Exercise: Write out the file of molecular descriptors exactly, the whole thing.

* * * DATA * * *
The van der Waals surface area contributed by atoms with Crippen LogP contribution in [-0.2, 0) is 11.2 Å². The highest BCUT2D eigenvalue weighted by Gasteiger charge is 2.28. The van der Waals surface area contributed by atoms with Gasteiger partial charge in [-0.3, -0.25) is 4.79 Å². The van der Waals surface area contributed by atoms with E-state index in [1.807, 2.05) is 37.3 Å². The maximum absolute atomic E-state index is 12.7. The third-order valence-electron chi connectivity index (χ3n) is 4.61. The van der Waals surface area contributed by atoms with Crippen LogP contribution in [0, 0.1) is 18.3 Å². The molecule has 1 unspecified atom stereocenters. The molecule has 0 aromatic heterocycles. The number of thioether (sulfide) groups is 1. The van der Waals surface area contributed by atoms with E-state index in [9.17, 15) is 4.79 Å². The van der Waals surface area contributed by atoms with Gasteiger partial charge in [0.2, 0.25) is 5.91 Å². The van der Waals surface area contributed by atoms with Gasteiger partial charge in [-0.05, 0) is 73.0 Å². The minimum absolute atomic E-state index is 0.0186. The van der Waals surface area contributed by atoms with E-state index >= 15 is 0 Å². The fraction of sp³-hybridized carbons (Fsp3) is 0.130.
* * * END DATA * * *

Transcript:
The van der Waals surface area contributed by atoms with Crippen LogP contribution in [-0.2, 0) is 11.2 Å². The highest BCUT2D eigenvalue weighted by Gasteiger charge is 2.28. The van der Waals surface area contributed by atoms with Gasteiger partial charge in [-0.3, -0.25) is 4.79 Å². The van der Waals surface area contributed by atoms with E-state index in [1.807, 2.05) is 37.3 Å². The maximum absolute atomic E-state index is 12.7. The third-order valence-electron chi connectivity index (χ3n) is 4.61. The van der Waals surface area contributed by atoms with Crippen LogP contribution in [0, 0.1) is 18.3 Å². The molecule has 1 unspecified atom stereocenters. The molecule has 0 aromatic heterocycles. The number of thioether (sulfide) groups is 1. The van der Waals surface area contributed by atoms with E-state index in [9.17, 15) is 4.79 Å². The van der Waals surface area contributed by atoms with Gasteiger partial charge in [0.2, 0.25) is 5.91 Å². The van der Waals surface area contributed by atoms with Gasteiger partial charge in [-0.05, 0) is 73.0 Å². The minimum absolute atomic E-state index is 0.0186. The van der Waals surface area contributed by atoms with E-state index >= 15 is 0 Å². The fraction of sp³-hybridized carbons (Fsp3) is 0.130.